Hitler and the Power of Aesthetics

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Hutchinson, 2002 - Biography & Autobiography - 488 pages
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Frederic Spotts, the distinguished author of Bayreuth, here develops a radical new interpretation of Hitler. Hitler's aim was the Aryan super-state, but it was to be expressed as much in Nazi art as in politics. Culture was not only the end, to which power should aspire, but the means of achieving it. This reassessment of Hitler's aims and motivations examines his perverse obsessions and shows how his artistry - expressed in spectacles, festivities, parades, rallies and political dramas, as well as in architecture, painting and music - destroyed any sense of individuality and linked the German people with his own drives. In a wide-ranging argument which covers topics as varied as Wagner's operas and the German Autobahn system, Spotts provides a key to the understanding of the Third Reich which has hitherto been missing in more straightforwardly political and military studies.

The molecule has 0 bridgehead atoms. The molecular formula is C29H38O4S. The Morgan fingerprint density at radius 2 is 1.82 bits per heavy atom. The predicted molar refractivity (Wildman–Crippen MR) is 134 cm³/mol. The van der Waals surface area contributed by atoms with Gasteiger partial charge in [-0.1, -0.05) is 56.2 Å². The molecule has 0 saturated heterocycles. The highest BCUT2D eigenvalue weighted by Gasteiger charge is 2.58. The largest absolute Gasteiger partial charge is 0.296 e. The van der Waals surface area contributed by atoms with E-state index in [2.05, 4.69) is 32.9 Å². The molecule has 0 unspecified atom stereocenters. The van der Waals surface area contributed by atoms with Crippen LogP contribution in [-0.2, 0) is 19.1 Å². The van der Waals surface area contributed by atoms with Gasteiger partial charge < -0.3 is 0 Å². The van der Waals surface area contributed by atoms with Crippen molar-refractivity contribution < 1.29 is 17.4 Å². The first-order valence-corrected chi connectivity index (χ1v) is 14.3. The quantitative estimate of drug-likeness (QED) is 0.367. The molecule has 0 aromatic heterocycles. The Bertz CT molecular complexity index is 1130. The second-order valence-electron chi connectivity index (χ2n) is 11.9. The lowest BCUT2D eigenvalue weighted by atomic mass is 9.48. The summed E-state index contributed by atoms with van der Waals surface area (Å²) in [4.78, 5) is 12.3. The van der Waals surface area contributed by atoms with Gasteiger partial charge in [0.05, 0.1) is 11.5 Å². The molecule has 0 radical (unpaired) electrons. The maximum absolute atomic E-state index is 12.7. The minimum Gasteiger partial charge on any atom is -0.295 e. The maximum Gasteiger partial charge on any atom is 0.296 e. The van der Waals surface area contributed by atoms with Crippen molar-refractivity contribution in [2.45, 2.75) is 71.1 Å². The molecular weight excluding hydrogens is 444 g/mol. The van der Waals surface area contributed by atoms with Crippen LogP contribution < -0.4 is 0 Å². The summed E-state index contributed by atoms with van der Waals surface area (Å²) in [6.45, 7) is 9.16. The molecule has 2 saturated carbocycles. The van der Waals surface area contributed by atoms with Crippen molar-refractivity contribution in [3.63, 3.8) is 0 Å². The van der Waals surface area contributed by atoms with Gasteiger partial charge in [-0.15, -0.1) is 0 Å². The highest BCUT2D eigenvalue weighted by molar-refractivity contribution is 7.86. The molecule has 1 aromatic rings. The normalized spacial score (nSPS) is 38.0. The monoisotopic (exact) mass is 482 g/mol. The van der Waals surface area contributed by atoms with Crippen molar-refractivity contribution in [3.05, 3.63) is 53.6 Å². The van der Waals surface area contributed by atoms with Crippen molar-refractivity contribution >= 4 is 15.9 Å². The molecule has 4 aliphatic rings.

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User Review  - Shrike58 - LibraryThing

While most people who have some knowledge of Hitler are aware of his pretensions to cultural mastery, what did this mean in practice? The answer according to Frederic Spotts is that Hitler's aesthetic ... Read full review

Hitler and the power of aesthetics

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Unlike biographies of Adolf Hitler that focus on the ideological and humanitarian disaster wrought by his intense anti-Semitism, Spotts's book posits that the 13-year nightmare of the Third Reich ... Read full review


The Bohemian Aesthete
A Philosophy of Culture
The Artist as Politician

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About the author (2002)

Frederic Spotts is author of "Bayreuth: A History of the Wagner Festival," published by Yale University Press. His most recent book is "Hitler and the Power of Aesthetics." He lives in France.

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